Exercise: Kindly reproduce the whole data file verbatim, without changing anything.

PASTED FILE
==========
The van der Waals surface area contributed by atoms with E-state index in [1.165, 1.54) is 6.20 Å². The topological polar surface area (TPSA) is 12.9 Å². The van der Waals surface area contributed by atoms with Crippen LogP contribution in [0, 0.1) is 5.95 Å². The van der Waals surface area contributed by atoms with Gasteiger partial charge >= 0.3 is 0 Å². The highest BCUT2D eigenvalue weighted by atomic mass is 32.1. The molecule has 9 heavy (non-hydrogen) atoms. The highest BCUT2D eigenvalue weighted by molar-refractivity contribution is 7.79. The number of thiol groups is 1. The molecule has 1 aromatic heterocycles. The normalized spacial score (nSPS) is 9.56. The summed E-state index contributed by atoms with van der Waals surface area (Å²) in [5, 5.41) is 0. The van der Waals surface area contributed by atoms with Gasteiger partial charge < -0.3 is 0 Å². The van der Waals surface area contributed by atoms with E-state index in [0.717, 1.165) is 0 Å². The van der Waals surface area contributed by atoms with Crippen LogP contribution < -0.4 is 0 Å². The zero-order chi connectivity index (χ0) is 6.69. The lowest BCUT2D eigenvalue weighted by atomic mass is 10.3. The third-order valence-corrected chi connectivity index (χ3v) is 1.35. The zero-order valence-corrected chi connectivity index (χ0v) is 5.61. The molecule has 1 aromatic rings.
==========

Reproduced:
The van der Waals surface area contributed by atoms with E-state index in [1.165, 1.54) is 6.20 Å². The topological polar surface area (TPSA) is 12.9 Å². The van der Waals surface area contributed by atoms with Crippen LogP contribution in [0, 0.1) is 5.95 Å². The van der Waals surface area contributed by atoms with Gasteiger partial charge >= 0.3 is 0 Å². The highest BCUT2D eigenvalue weighted by atomic mass is 32.1. The molecule has 9 heavy (non-hydrogen) atoms. The highest BCUT2D eigenvalue weighted by molar-refractivity contribution is 7.79. The number of thiol groups is 1. The molecule has 1 aromatic heterocycles. The normalized spacial score (nSPS) is 9.56. The summed E-state index contributed by atoms with van der Waals surface area (Å²) in [5, 5.41) is 0. The van der Waals surface area contributed by atoms with Gasteiger partial charge < -0.3 is 0 Å². The van der Waals surface area contributed by atoms with E-state index in [0.717, 1.165) is 0 Å². The van der Waals surface area contributed by atoms with Crippen LogP contribution < -0.4 is 0 Å². The zero-order chi connectivity index (χ0) is 6.69. The lowest BCUT2D eigenvalue weighted by atomic mass is 10.3. The third-order valence-corrected chi connectivity index (χ3v) is 1.35. The zero-order valence-corrected chi connectivity index (χ0v) is 5.61. The molecule has 1 aromatic rings.